It’s Testicle Tuesday, y’all!
So recently, you were all like “dudes, it takes giant balls of steel to be a dad,” and your friends were all like “bro, I saw how you disciplined your kid, it takes big balls to make decisions like that.” So yeah, you’re stoked. You’re like, “I got big, giant, weaponized gorilla balls and that makes me a fantastic father.”
Also, you’re all like “I’ve got a lot of manbatter swimming all up in my balls, and that’s why it was easy to make a baby. Ka-kow!“
But science, you guys, is all like “Dudes, BTW: testicular volume is inversely correlated with nurturing-related brain activity in human fathers.” And now we’re all like “pssshhh, lame. Science, you don’t know me.”
If you’re a five year old Australian kid and you’re sitting there reading 8BitDad while your dad is at work late, first of all, thanks! You have great taste in websites. Second of all, you’re going to turn out to be a hooligan. Because of your dad, not us.
According to a total snorefest called “Mothers’ and Fathers’ Work Hours, Child Gender, and Behavior in Middle Childhood”, Aussie five year olds whose dads work more than 55 hours a week showed “significantly higher levels of externalizing behavior”. That’s science-speak for “total dick behavior.”
The study appears in a recent issue of The Journal of Marriage and Family, which is a great read. On opposite day.
Moms stress out about family, dads don’t. That’s official, courtesy of findings from the American Sociological Association. But fellas, the burden is on you to take it from moms, says the study.
Findings came from the 108th Annual Meeting of the American Sociological Association. Did 8BitDad attend that conference? You know we did. And by did, we mean didn’t.
Dads, you carefree buttholes! Don’t you know it’s your fault that mom is so stressed? Why don’t you help around the house? Why don’t you ignore your own Eagles-like peaceful, easy feeling and mire in the world-crushing emotional terribleness of momhood?
Well, when you say it like that…
In the world’s smallest survey on the effects of fatherhood, Purdue University found that fathers fuel sibling rivalries. Researchers found that if adult children perceived favoritism by their father toward a sibling, it was on like Donkey Kong.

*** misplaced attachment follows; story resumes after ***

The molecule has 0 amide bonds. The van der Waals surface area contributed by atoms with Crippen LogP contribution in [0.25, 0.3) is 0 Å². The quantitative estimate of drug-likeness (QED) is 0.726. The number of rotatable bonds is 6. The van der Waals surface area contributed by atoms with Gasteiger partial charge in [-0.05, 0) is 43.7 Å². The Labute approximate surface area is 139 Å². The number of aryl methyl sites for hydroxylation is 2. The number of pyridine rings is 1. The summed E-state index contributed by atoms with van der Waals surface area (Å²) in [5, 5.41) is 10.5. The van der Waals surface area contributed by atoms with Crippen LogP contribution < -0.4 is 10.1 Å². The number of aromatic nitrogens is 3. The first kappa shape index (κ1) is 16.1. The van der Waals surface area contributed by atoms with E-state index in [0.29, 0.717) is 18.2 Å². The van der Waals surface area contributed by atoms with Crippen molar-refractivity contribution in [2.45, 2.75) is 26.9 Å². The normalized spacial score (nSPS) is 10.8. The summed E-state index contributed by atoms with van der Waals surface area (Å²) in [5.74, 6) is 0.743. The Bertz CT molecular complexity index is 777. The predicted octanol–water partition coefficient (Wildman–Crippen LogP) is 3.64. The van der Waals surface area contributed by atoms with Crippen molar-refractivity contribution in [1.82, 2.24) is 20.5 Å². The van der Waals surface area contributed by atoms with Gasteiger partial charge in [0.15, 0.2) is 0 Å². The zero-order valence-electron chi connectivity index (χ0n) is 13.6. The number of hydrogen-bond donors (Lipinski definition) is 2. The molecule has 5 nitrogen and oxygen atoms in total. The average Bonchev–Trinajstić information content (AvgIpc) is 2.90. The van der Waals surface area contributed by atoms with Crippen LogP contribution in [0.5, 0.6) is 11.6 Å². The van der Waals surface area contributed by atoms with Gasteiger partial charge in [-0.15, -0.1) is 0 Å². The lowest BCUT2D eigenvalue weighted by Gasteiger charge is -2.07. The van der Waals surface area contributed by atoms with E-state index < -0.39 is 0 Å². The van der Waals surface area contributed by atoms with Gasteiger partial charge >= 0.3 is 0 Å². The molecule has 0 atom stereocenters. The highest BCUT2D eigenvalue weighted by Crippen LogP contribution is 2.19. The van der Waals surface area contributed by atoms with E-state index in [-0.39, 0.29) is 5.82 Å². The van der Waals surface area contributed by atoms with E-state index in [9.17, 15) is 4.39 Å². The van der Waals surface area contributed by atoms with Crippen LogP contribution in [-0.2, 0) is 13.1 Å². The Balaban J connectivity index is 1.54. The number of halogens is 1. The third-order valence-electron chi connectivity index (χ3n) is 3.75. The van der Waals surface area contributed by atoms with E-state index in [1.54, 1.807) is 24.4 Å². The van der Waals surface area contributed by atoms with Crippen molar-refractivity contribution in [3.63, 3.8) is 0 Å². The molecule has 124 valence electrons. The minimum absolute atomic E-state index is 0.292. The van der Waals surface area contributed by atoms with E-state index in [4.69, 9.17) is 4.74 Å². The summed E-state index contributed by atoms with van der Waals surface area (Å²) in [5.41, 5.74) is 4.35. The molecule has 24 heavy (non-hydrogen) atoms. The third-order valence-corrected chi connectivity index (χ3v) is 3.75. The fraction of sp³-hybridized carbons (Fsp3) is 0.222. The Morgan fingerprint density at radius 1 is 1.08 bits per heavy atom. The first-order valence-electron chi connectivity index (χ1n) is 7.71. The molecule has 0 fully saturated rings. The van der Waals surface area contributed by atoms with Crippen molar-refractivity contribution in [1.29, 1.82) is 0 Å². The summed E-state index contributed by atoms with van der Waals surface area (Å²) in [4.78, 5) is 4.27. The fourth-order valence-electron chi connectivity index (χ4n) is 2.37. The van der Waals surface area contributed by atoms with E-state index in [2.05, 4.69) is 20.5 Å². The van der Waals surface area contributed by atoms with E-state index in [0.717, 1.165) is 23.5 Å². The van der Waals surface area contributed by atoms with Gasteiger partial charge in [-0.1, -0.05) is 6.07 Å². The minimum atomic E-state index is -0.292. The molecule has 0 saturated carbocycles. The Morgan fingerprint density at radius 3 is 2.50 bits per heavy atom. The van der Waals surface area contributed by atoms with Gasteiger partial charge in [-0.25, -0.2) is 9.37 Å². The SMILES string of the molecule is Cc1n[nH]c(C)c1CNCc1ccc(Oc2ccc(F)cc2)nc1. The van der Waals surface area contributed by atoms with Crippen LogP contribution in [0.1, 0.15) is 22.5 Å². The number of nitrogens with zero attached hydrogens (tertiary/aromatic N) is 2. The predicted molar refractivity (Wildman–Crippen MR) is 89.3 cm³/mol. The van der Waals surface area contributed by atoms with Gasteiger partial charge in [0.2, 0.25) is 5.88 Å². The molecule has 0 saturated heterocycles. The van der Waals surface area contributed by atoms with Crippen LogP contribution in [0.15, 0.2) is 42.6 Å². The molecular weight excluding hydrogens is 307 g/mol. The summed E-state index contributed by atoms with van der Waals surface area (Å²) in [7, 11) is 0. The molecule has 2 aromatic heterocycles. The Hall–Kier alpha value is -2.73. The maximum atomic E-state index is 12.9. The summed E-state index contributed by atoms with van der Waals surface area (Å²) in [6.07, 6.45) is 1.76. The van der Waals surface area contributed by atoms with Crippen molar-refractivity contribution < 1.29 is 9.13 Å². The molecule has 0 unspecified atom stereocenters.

The study, called “Differential Effects of Perceptions of Mothers’ and Fathers’ Favoritism on Sibling Tension in Adulthood” enlisted (only!) 341 children of 137 “later-life families”, which is a fancy way of saying that the kids were adults and the parents were all silvery and old.
Put on your science hats because this article’s going to have that annoying “less than or equal to” sign in it.
Clinical Endocrinology, a journal about – duh – endocrines and clinics and stuff, published a study that says older dads create kids that are taller, slimmer, but with higher cholesterol.
While there’s long been talk of a woman’s pregnancy glow (despite the soon-to-be-mom often feeling the opposite), a recent study has found that new dads are total hotties, if only in their heads.
The research, from the Journal of Gender Studies, found that while new moms tend to have a lower perceived physical attractiveness, new dads get a boost. A sexy boost.
In August 2012, we pointed out an Icelandic study that found older dads are more likely to have autistic kids. New research now says that the older a man is when he conceives his child, the more likely it is that autism will show up in his grandchildren.
Because we know you want to have to think about multiple generations while piping out the baby batter.
Fat dudes looking to have kids might want to put down the KFC and pick up the kale. Or put down the tiramisu and get on a treadmill. Or something.
Recent research has found that there is a possible link between paternal obesity and a small panel of children’s cancers.